Types of Stitches

There are only a handful of stitches that are used in cross stitch. And some projects only use one, which is of course the basic cross stitch!

How To Do A Cross Stitch

The basic cross stitch is very simple and easy to do.

how to make a basic cross stitch
  1. Make a diagonal stitch by beginning at the bottom left corner and extending to the top left corner, spanning across a single square on the fabric.
  2. Then make another diagonal stitch going in the opposite direction across the first stitch to form an x.

And that’s it. Pretty easy, right?!

Working Rows Of Stitches

You can work each individual cross stitch one at a time, or you can work rows of stitches all at once. This is especially helpful when you have large areas of the fabric that require the same color of thread.

There are a few benefits to working them this way: you’ll work each stitch in the same order so your stitches will look more uniform and it also helps to speed up the process a little bit.

working rows of cross stitches
  1. Make a diagonal stitch across each of the threads you plan to cross stitch.
  2. Work your way vertically or horizontally until you’ve filled in the desired area with diagonal stitches.
  3. Work you way back through the row of cross stitches to fill in the other diagonal stitch, completing each cross stitch.

Variations Of The Cross Stitch

Now let’s go over a couple of variations of the cross stitch. These are known as fractional cross stitches and they allow you more control over how you fill in patterns and designs.

cross stitch variations
  1. The 1/4 stitch is one diagonal stitch that starts at the edge of a square and goes down through the middle of the square.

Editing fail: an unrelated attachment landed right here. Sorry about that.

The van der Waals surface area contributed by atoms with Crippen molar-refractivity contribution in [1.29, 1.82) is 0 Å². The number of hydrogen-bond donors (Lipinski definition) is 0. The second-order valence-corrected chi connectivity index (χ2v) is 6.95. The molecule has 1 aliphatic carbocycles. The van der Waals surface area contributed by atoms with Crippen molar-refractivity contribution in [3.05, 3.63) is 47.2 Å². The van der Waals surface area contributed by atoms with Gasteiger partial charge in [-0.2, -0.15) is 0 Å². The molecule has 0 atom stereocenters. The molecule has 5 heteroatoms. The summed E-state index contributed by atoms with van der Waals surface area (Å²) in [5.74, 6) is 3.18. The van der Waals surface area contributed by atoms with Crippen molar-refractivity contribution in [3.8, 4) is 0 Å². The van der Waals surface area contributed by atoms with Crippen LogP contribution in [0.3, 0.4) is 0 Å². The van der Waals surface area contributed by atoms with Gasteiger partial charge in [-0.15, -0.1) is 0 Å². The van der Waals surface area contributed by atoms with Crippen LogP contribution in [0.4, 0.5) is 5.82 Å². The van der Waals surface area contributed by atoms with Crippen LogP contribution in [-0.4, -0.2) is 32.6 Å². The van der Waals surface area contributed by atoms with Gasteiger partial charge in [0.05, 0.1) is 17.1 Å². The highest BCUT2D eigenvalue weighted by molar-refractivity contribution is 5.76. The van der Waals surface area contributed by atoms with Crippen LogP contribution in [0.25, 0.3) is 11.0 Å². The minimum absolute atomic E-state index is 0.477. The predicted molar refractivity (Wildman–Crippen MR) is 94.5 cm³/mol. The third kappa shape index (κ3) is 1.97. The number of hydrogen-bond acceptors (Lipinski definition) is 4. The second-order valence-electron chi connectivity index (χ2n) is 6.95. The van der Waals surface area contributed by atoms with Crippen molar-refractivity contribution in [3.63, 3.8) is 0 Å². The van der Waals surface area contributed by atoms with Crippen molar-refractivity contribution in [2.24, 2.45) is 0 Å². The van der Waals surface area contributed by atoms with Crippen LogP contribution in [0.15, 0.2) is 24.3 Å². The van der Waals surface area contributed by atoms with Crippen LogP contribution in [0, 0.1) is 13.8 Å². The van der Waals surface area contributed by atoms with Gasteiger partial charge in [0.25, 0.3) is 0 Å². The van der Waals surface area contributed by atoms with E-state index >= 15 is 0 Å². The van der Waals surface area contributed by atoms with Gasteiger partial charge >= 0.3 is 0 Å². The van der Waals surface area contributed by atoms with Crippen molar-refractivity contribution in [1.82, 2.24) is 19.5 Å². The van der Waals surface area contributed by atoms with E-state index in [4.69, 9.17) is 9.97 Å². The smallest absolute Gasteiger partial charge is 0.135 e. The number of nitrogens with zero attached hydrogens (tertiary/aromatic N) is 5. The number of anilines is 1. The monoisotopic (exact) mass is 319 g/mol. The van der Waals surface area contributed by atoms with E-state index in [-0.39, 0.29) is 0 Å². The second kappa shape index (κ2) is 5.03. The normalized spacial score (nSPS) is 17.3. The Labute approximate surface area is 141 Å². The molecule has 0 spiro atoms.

2. The 1/2 stitch is simply one diagonal stitch that starts and ends at the edge of one square
  3. The 3/4 stitch is one 1/4 stitch and one 1/2 stitch.
  4. Finally, the full stitch is just a single cross stitch.

If you think about it, there’s a lot of different combinations and ways you can use these fractional stitches to create your design! But don’t feel intimidated: the pattern you are stitching will normally specify which way a 1/2 or 3/4 stitch faces as well as which corner a 1/4 stitch is made.

How To Back Stitch In Cross Stitch

Back stitches can be used for letters, outlines of shapes, and small details in cross stitching. Not every pattern uses the back stitch, but it’s a good one to understand just in case you come across it! When worked on Aida fabric, you can use 1 or 2 strands of floss, following the natural holes of the fabric to keep the stitches even.

how to do the back stitch for cross stitch
  1. Come up through the hole in the fabric where you intend to make the stitch and make a stitch into the next hole in the fabric.
  2. Pull the thread through and then come up with your needle and thread through the next hole in the fabric.
  3. Go back down the hole where the last stitch ended.
  4. Repeat the desired length.

Work the back stitch with holes that are above, below, beside, or diagonal to your last stitch. And depending on what the pattern requires, you can also skip 1-2 holes to make each stitch longer if desired.

How To Make a French Knot In Cross Stitch

how to make a french knot in cross stitch

The French knot is a stitch you will see from time to time in certain patterns. It can be challenging at first, but once you get the hang of it, it’s really fun to do!

  1. Come up through the back of your fabric at the corner of the square where you want to stitch
  2. Keeping the needle close to the surface of the fabric, wrap the thread around the needle 1-3 times, depending on the desired size of the knot.
  3. While holding tension on the wrapped thread, bring your needle down through the fabric. If you’re using Aida fabric, this should be in the center of the square; if using linen fabric, it should be in the hole directly beside where you initially came up.
  4. Carefully pull the thread all the way through to the back of the fabric and a small knot will form.

The biggest tip I have for working a French knot is to make sure you don’t go down through the same hole you initially came up through. Otherwise, you’ll accidentally pull the knot all the way through the hole to the back of the fabric.